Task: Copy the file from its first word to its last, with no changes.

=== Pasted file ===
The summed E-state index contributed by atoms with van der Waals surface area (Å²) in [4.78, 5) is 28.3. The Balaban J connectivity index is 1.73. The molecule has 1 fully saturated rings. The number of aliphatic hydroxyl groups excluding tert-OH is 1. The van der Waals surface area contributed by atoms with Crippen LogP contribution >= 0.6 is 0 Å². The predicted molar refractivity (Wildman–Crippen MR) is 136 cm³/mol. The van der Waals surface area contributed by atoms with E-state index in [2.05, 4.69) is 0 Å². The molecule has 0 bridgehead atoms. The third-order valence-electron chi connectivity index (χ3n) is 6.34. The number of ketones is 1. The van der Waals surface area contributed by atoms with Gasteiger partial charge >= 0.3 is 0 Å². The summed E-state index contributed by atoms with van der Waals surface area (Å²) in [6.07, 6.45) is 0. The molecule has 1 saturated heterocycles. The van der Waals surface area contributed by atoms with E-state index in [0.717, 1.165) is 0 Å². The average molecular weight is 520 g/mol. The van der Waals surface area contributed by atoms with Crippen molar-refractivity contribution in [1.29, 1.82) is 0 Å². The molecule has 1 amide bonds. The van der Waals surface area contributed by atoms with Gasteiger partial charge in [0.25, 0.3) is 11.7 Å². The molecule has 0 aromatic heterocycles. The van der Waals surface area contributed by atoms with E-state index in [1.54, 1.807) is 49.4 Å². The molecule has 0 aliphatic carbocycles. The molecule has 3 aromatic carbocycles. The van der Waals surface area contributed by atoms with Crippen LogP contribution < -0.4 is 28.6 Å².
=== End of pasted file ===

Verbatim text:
The summed E-state index contributed by atoms with van der Waals surface area (Å²) in [4.78, 5) is 28.3. The Balaban J connectivity index is 1.73. The molecule has 1 fully saturated rings. The number of aliphatic hydroxyl groups excluding tert-OH is 1. The van der Waals surface area contributed by atoms with Crippen LogP contribution >= 0.6 is 0 Å². The predicted molar refractivity (Wildman–Crippen MR) is 136 cm³/mol. The van der Waals surface area contributed by atoms with E-state index in [2.05, 4.69) is 0 Å². The molecule has 0 bridgehead atoms. The third-order valence-electron chi connectivity index (χ3n) is 6.34. The number of ketones is 1. The van der Waals surface area contributed by atoms with Gasteiger partial charge >= 0.3 is 0 Å². The summed E-state index contributed by atoms with van der Waals surface area (Å²) in [6.07, 6.45) is 0. The molecule has 1 saturated heterocycles. The van der Waals surface area contributed by atoms with E-state index in [0.717, 1.165) is 0 Å². The average molecular weight is 520 g/mol. The van der Waals surface area contributed by atoms with Crippen molar-refractivity contribution in [1.29, 1.82) is 0 Å². The molecule has 1 amide bonds. The van der Waals surface area contributed by atoms with Gasteiger partial charge in [0.25, 0.3) is 11.7 Å². The molecule has 0 aromatic heterocycles. The van der Waals surface area contributed by atoms with E-state index in [1.54, 1.807) is 49.4 Å². The molecule has 0 aliphatic carbocycles. The molecule has 3 aromatic carbocycles. The van der Waals surface area contributed by atoms with Crippen LogP contribution < -0.4 is 28.6 Å².